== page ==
The Time of the Wolf from Alistair Lax on Vimeo.

I recently watched Michael “‘Funny Games’, and then ‘Funny Games’ again for some reason” Haneke’s 2003 post-apocalypse drama “Time of the Wolf”. Like Victor Morton, I don’t want to say too much about it because it’s especially intense to try to figure out what’s going on and what you’re seeing alongside the characters. But there are a couple of things to note.

The movie takes place in France after some kind of unspecified catastrophe–we see burning animal carcasses, and the authorities seem to have cut off access from the countryside to the city, but we don’t know why. The story opens with an incredibly intense confrontation, as a family reaches their country house only to find that refugees have already broken in and claimed the place. (Morton is right about how “formally breathtaking” this movie is.)

After that the movie shows the survivors trying to recreate society in the state of nature: They fight about whether there are rules and who can be the judge of whom. Victor Morton thought this part of the film went slack, but I found it pretty compelling to watch how quickly the group of survivors rediscovers first rationality, then subjectivism and nihilism, and finally a sort of Rortyish attempt to re-found human society on storytelling and unspecified, areligious hope/wishful thinking. (Think of this Orwell essay.) All of that is done through small naturalistic encounters in realistic survival situations, with characters whose motives are understandable and down-to-earth.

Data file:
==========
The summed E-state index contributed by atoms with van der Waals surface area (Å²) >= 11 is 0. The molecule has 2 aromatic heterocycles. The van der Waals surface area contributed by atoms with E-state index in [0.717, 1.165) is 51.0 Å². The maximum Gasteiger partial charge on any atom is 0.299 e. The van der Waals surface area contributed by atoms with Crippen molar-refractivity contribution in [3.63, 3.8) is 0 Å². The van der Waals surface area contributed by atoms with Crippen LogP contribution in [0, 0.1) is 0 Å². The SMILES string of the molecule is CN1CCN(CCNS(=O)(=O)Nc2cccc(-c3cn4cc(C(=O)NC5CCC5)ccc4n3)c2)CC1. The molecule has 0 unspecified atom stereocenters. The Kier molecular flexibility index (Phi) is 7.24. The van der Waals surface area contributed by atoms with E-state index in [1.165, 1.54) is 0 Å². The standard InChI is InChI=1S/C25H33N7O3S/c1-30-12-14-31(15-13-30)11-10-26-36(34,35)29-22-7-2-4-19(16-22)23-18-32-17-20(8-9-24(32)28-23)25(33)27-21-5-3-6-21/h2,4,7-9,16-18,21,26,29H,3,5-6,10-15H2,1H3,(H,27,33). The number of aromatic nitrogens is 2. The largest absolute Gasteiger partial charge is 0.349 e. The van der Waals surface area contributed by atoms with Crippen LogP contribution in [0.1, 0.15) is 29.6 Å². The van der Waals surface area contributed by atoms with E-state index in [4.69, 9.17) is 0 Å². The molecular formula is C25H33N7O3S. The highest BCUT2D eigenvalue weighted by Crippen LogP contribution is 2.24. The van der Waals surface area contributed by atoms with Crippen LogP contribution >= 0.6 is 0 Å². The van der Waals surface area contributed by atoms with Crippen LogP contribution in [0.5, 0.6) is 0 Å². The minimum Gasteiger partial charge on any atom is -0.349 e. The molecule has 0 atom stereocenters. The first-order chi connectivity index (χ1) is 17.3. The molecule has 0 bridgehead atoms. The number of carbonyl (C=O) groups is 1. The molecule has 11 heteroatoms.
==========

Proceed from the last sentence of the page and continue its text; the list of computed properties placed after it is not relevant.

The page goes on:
The movie is also about children, and whether children can protect adults in crisis. Thinking about it afterward, I was reminded of “Beasts of the Southern Wild“. To talk about the similarities I need to get more spoilerous than I’d like, so you should skip the next paragraph if you’re planning to see it.

The movie is framed by two scenes in which a young child attempts to protect adults through self-sacrifice (or, in the first scene, maybe just appears to be protective but is actually just panicking). Both of these attempts fail. The child still needs protecting. Moreover, in “Time of the Wolf” the child’s climactic attempt to force meaning on a chaotic world by force of will is allowed to fail, unlike Hushpuppy’s domination-through-imagination in “Beasts”. An adult tries to offer an alternative way of accepting their terrible world, but the movie suggests that the adult’s guttering-candle optimism is perhaps more poignant than persuasive.